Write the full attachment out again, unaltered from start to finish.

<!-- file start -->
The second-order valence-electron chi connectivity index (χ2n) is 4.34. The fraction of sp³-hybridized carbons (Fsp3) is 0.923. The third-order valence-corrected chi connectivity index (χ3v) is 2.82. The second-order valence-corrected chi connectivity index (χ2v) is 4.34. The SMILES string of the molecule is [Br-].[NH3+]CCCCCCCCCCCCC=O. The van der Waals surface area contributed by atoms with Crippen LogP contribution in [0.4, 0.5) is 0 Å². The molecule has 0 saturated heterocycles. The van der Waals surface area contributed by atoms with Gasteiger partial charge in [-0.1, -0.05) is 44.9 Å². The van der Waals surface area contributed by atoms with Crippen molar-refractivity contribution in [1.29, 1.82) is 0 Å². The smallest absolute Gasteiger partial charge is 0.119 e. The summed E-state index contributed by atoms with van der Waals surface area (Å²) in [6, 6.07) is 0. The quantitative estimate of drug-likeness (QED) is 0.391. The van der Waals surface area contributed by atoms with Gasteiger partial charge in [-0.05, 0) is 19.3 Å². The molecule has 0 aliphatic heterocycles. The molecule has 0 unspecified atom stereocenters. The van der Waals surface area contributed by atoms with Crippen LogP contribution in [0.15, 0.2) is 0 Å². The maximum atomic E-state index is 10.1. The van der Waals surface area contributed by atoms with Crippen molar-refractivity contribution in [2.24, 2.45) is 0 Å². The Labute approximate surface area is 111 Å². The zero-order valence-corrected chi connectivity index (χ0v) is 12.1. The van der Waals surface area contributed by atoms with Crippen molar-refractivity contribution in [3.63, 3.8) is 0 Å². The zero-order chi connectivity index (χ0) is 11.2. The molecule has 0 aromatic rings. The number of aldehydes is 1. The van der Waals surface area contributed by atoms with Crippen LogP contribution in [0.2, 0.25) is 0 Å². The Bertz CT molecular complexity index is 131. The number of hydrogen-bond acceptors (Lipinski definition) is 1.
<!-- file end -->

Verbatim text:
The second-order valence-electron chi connectivity index (χ2n) is 4.34. The fraction of sp³-hybridized carbons (Fsp3) is 0.923. The third-order valence-corrected chi connectivity index (χ3v) is 2.82. The second-order valence-corrected chi connectivity index (χ2v) is 4.34. The SMILES string of the molecule is [Br-].[NH3+]CCCCCCCCCCCCC=O. The van der Waals surface area contributed by atoms with Crippen LogP contribution in [0.4, 0.5) is 0 Å². The molecule has 0 saturated heterocycles. The van der Waals surface area contributed by atoms with Gasteiger partial charge in [-0.1, -0.05) is 44.9 Å². The van der Waals surface area contributed by atoms with Crippen molar-refractivity contribution in [1.29, 1.82) is 0 Å². The smallest absolute Gasteiger partial charge is 0.119 e. The summed E-state index contributed by atoms with van der Waals surface area (Å²) in [6, 6.07) is 0. The quantitative estimate of drug-likeness (QED) is 0.391. The van der Waals surface area contributed by atoms with Gasteiger partial charge in [-0.05, 0) is 19.3 Å². The molecule has 0 aliphatic heterocycles. The molecule has 0 unspecified atom stereocenters. The van der Waals surface area contributed by atoms with Crippen LogP contribution in [0.15, 0.2) is 0 Å². The maximum atomic E-state index is 10.1. The van der Waals surface area contributed by atoms with Crippen molar-refractivity contribution in [2.24, 2.45) is 0 Å². The Labute approximate surface area is 111 Å². The zero-order valence-corrected chi connectivity index (χ0v) is 12.1. The van der Waals surface area contributed by atoms with Crippen molar-refractivity contribution in [3.63, 3.8) is 0 Å². The zero-order chi connectivity index (χ0) is 11.2. The molecule has 0 aromatic rings. The number of aldehydes is 1. The van der Waals surface area contributed by atoms with Crippen LogP contribution in [0.2, 0.25) is 0 Å². The Bertz CT molecular complexity index is 131. The number of hydrogen-bond acceptors (Lipinski definition) is 1.